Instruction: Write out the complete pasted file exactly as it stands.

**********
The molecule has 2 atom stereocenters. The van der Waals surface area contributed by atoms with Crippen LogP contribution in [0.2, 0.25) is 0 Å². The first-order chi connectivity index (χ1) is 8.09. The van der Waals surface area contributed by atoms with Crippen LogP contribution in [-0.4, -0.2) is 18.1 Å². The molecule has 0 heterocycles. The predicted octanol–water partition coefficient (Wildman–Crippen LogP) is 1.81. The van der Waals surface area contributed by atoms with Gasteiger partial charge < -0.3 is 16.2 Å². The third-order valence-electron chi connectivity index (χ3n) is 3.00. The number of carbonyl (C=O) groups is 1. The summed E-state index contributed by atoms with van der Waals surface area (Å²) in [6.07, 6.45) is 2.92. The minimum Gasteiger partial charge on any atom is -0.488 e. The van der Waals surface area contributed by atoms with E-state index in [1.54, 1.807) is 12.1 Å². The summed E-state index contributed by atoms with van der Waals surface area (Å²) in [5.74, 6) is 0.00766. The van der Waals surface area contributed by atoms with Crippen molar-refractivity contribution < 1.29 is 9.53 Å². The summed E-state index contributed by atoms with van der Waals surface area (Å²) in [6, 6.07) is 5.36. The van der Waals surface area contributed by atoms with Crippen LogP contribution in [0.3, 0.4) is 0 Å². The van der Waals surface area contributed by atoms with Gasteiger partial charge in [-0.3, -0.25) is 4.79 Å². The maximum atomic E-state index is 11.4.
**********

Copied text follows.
The molecule has 2 atom stereocenters. The van der Waals surface area contributed by atoms with Crippen LogP contribution in [0.2, 0.25) is 0 Å². The first-order chi connectivity index (χ1) is 8.09. The van der Waals surface area contributed by atoms with Crippen LogP contribution in [-0.4, -0.2) is 18.1 Å². The molecule has 0 heterocycles. The predicted octanol–water partition coefficient (Wildman–Crippen LogP) is 1.81. The van der Waals surface area contributed by atoms with Gasteiger partial charge < -0.3 is 16.2 Å². The third-order valence-electron chi connectivity index (χ3n) is 3.00. The number of carbonyl (C=O) groups is 1. The summed E-state index contributed by atoms with van der Waals surface area (Å²) in [6.07, 6.45) is 2.92. The minimum Gasteiger partial charge on any atom is -0.488 e. The van der Waals surface area contributed by atoms with E-state index in [1.54, 1.807) is 12.1 Å². The summed E-state index contributed by atoms with van der Waals surface area (Å²) in [5.74, 6) is 0.00766. The van der Waals surface area contributed by atoms with Crippen molar-refractivity contribution < 1.29 is 9.53 Å². The summed E-state index contributed by atoms with van der Waals surface area (Å²) in [6, 6.07) is 5.36. The van der Waals surface area contributed by atoms with Crippen LogP contribution in [0.3, 0.4) is 0 Å². The van der Waals surface area contributed by atoms with Gasteiger partial charge in [-0.3, -0.25) is 4.79 Å². The maximum atomic E-state index is 11.4.